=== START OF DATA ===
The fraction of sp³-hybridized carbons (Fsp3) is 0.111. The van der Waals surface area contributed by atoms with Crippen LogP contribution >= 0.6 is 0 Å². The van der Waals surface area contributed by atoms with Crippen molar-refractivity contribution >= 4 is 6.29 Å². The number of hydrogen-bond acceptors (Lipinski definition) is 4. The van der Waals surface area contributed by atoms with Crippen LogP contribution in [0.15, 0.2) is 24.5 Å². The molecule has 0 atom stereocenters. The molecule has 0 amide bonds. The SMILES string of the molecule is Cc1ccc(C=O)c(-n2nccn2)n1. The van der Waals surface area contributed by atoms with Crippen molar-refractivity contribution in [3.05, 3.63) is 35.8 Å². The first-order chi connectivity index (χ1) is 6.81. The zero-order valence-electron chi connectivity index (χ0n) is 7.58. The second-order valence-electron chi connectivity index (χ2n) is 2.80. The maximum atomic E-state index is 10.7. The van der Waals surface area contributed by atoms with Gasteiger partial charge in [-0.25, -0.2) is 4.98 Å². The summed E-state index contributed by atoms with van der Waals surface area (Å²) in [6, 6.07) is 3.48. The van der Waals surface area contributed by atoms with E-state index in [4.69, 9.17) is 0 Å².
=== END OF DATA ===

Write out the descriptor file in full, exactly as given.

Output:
The fraction of sp³-hybridized carbons (Fsp3) is 0.111. The van der Waals surface area contributed by atoms with Crippen LogP contribution >= 0.6 is 0 Å². The van der Waals surface area contributed by atoms with Crippen molar-refractivity contribution >= 4 is 6.29 Å². The number of hydrogen-bond acceptors (Lipinski definition) is 4. The van der Waals surface area contributed by atoms with Crippen LogP contribution in [0.15, 0.2) is 24.5 Å². The molecule has 0 atom stereocenters. The molecule has 0 amide bonds. The SMILES string of the molecule is Cc1ccc(C=O)c(-n2nccn2)n1. The van der Waals surface area contributed by atoms with Crippen molar-refractivity contribution in [3.05, 3.63) is 35.8 Å². The first-order chi connectivity index (χ1) is 6.81. The zero-order valence-electron chi connectivity index (χ0n) is 7.58. The second-order valence-electron chi connectivity index (χ2n) is 2.80. The maximum atomic E-state index is 10.7. The van der Waals surface area contributed by atoms with Gasteiger partial charge in [-0.25, -0.2) is 4.98 Å². The summed E-state index contributed by atoms with van der Waals surface area (Å²) in [6, 6.07) is 3.48. The van der Waals surface area contributed by atoms with E-state index in [4.69, 9.17) is 0 Å².